The Tailors' Thread

Going Bespoke in Palermo, Sicily

There are a million and one places in the world to visit, each with its own unique beauty. But I keep finding myself going back to Sicily.

Perhaps it’s because it reminds me so much of my home state of California: a semi-arid terrain with an incredibly varied landscape full of jaw-dropping natural beauty across the spectrum. Within Sicily’s borders are craggy mountains, some reaching over 10,000 feet with snowy ski slopes, and sandy beaches with crystal blue coves and serene waves lapping at the shore. Sure, it has its share of problems – the plumbing in the old part of centuries-old cities often sucks, work can be scarce, lame graffiti is commonplace, and the many of the tunnels need lights. Sicily is not perfect, but really, what place is? Things may take a little longer to accomplish, but that’s not always a bad thing. On the contrary, many, including myself, find opportunity to appreciate the hidden gems that the region has to offer.

One of these gems is classic men’s tailoring. A dying art all over the world, only a handful of tailoring houses still remain, with prices that preclude most from enjoying it firsthand. Nonetheless, viable options can still be found in Sicily, with a few sartorias offering a bespoke suit well within the means of most. The last time I was in Sicily, I visited and commissioned pieces from two small tailoring houses in Messina and Catania. This time, on the recommendation of a dear Italian friend in Marsala, I visited a sartoria called I Sarti Italiani. Their main factory is in Montelepre, with two showrooms in the center of Palermo and Marsala.


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Up to this point, my experience with bespoke has been with small shops, with one guy doing everything – taking measurements, cutting, fitting, and finishing, with the help of one or two family members. I Sarti Italiani is a much bigger operation, employing a group of tailors, each devoted to doing one or two specific steps of the bespoke process. I first went to their main factory to meet up with Salvo, who manages the place and also serves as one of the main fitters. He was kind enough to meet up after working hours, where he walked me around the first floor factory of numerous workstations, peppered with padded desks, ironing boards, steamers, and sewing machines of various types. Everything is made in-house, with a combination of machine-stitch and hand-stitched parts.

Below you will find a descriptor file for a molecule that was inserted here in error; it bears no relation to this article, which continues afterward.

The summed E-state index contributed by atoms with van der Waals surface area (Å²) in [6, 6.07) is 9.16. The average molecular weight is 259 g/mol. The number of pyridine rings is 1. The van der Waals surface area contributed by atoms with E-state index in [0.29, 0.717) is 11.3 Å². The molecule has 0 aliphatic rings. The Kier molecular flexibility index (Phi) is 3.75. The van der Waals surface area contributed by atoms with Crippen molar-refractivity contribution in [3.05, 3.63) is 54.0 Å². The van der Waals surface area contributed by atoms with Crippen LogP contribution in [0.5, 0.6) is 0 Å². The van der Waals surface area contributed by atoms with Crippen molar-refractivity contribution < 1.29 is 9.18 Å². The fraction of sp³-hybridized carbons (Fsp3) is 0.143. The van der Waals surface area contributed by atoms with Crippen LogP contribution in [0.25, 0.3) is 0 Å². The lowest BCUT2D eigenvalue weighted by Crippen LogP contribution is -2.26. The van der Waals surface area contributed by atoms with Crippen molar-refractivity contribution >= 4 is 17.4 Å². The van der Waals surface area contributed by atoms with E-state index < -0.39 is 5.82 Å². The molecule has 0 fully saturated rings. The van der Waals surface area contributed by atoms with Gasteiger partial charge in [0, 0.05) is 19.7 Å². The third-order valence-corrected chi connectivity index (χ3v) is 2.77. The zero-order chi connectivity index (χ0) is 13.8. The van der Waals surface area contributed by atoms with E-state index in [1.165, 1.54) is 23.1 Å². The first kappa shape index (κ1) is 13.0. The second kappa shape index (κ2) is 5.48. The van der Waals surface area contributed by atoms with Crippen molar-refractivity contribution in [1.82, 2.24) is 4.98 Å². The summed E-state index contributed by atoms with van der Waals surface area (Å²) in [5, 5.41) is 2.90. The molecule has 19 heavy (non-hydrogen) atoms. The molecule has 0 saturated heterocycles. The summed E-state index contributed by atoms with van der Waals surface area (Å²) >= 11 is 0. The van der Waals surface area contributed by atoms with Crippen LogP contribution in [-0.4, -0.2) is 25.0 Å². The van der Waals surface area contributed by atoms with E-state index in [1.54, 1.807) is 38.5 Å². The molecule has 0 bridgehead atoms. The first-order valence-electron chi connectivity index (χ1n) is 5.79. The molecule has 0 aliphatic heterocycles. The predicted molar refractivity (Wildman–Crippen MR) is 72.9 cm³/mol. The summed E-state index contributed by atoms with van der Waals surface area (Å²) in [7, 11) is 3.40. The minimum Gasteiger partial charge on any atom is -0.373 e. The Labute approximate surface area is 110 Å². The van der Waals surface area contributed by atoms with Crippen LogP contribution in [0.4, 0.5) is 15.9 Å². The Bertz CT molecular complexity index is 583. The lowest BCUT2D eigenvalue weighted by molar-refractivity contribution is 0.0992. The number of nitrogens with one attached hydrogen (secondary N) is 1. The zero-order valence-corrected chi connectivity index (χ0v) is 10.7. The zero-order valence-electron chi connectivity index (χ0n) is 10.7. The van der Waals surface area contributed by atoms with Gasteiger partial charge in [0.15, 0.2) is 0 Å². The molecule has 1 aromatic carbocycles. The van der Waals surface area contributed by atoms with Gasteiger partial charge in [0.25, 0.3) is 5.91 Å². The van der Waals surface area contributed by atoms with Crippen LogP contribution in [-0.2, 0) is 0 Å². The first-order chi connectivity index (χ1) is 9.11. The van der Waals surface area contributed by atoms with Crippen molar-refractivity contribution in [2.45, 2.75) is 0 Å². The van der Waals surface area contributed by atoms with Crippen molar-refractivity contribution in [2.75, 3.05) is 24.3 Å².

Salvo himself is a young man with a renaissance flair and a vast knowledge of tailoring. Whereas most younger Italians only subscribe to the mega-slim cut that has been en vogue for the past 20 years, Salvo knows and appreciates time-honored styles and proportions. When I tried to explain in my limited caveman Italian that I’m going for Gianni Agnelli, with slightly extended shoulders and a lower-than-current notch lapel gorge, he immediately nodded his head and smiled in recognition. “Capisco perfettamente,” he responded, “Lo stile classico.” The fabric being corduroy, he asked which way I’d like the fabric to run. This is because when you rub corduroy in the direction it falls, it stays dark; rub it the opposite way and you’ll feel a little resistance and see the color brighten a bit as the light hits it differently. Small, but important details – you don’t want the top and bottom to run different ways on a corduroy suit, or it’ll look off, and not in a good way. I chose the fabric to run down, so that when I or others rub it (as they often do with corduroy) it’ll feel softer.

After a few days I met up with Salvo at the showroom in Marsala, where Marco Bono manages and oversees the fitting. Outfitted in a perfectly proportioned double-breasted navy suit, semi-spread collar and plain navy tie, one can easily see that Marco recognizes how menswear should fit. “Most suits are too tight,” he lamented, “but everyone looks better in a classic suit.”